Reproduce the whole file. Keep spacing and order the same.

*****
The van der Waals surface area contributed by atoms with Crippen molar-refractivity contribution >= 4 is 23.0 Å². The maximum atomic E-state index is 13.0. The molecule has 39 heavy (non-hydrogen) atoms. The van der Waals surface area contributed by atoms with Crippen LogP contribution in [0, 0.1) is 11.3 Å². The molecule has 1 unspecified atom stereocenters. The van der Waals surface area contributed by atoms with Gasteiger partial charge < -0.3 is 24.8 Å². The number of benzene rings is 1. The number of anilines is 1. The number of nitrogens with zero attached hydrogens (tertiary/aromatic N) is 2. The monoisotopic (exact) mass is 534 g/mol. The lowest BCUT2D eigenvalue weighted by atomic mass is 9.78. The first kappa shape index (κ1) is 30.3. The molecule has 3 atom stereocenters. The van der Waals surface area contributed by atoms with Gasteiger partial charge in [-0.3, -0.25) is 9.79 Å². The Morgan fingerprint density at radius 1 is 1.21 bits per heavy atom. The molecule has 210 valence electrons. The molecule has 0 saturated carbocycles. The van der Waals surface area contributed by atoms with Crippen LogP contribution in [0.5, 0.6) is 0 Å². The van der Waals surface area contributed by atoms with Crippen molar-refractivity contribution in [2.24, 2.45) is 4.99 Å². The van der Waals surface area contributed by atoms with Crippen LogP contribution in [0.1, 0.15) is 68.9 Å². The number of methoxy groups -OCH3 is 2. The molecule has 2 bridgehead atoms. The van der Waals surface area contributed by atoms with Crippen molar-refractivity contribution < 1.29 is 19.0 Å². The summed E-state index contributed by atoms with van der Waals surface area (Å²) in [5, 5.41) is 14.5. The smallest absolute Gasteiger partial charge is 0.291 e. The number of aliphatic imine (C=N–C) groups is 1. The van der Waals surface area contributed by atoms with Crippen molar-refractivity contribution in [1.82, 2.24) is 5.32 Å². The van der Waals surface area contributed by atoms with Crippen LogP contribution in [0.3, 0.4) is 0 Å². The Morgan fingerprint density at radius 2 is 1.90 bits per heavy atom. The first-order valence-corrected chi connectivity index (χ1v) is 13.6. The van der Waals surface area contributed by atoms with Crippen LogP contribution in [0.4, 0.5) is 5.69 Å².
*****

The van der Waals surface area contributed by atoms with Crippen molar-refractivity contribution >= 4 is 23.0 Å². The maximum atomic E-state index is 13.0. The molecule has 39 heavy (non-hydrogen) atoms. The van der Waals surface area contributed by atoms with Crippen LogP contribution in [0, 0.1) is 11.3 Å². The molecule has 1 unspecified atom stereocenters. The van der Waals surface area contributed by atoms with Gasteiger partial charge < -0.3 is 24.8 Å². The number of benzene rings is 1. The number of anilines is 1. The number of nitrogens with zero attached hydrogens (tertiary/aromatic N) is 2. The monoisotopic (exact) mass is 534 g/mol. The lowest BCUT2D eigenvalue weighted by atomic mass is 9.78. The first kappa shape index (κ1) is 30.3. The molecule has 3 atom stereocenters. The van der Waals surface area contributed by atoms with Gasteiger partial charge in [-0.3, -0.25) is 9.79 Å². The Morgan fingerprint density at radius 1 is 1.21 bits per heavy atom. The molecule has 210 valence electrons. The molecule has 0 saturated carbocycles. The van der Waals surface area contributed by atoms with Crippen LogP contribution in [0.5, 0.6) is 0 Å². The van der Waals surface area contributed by atoms with Crippen molar-refractivity contribution in [2.24, 2.45) is 4.99 Å². The van der Waals surface area contributed by atoms with Crippen LogP contribution in [0.1, 0.15) is 68.9 Å². The number of methoxy groups -OCH3 is 2. The molecule has 2 bridgehead atoms. The van der Waals surface area contributed by atoms with Crippen molar-refractivity contribution < 1.29 is 19.0 Å². The summed E-state index contributed by atoms with van der Waals surface area (Å²) in [5, 5.41) is 14.5. The smallest absolute Gasteiger partial charge is 0.291 e. The number of aliphatic imine (C=N–C) groups is 1. The van der Waals surface area contributed by atoms with Crippen molar-refractivity contribution in [1.82, 2.24) is 5.32 Å². The van der Waals surface area contributed by atoms with Crippen LogP contribution in [0.3, 0.4) is 0 Å². The Morgan fingerprint density at radius 2 is 1.90 bits per heavy atom. The first-order valence-corrected chi connectivity index (χ1v) is 13.6. The van der Waals surface area contributed by atoms with Crippen LogP contribution in [0.4, 0.5) is 5.69 Å².